There are at least two misconceptions here. First is that "evidence" about global warming is directly linked to a political program by the scientists themselves--implying that scientists are working in lock-step with the Democratic political establishment to bring about policy change. This is largely nonsense, and ironically describes fairly accurately how the other party operates. Second, nobody "welcomed" climate change as an excuse to legislate "large-scale social engineering,"--whatever that means--so his whole analysis sounds like a daydream to me.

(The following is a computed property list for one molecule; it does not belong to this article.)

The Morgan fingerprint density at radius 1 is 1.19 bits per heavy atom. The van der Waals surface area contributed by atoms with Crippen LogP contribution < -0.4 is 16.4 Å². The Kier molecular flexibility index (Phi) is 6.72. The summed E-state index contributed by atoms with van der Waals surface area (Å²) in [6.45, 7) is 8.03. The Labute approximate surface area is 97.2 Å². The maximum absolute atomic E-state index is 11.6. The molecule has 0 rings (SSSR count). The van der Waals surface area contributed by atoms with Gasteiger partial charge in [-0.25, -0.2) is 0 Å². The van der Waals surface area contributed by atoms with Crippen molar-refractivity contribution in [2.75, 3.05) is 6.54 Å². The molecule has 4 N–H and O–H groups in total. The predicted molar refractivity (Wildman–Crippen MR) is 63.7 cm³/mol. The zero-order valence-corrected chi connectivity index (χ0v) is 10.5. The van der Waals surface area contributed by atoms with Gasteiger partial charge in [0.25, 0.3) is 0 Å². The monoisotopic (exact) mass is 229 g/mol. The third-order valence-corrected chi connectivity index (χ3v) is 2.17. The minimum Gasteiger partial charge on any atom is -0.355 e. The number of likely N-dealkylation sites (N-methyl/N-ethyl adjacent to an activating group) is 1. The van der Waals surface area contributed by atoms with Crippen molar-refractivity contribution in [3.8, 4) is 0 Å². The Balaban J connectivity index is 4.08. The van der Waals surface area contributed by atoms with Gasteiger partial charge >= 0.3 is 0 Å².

Climate change is a fact. It's extent can be debated, but not its existence. To pretend that "Republicans are suspicious of the science" is to give the Republicans far too much credit: they simply deny that there's any scientific validity to anything with which they disagree a priori. No wonder the Republicans are suspicious of the science--good grief! The Republicans don't believe in evolution! How could you expect them to believe in anything that requires scientific literacy? No Republican politician in this country can reasonably expect to gain the presidential nomination if they support the teaching of evolution in public schools. How could you expect scientists to willingly join such ranks?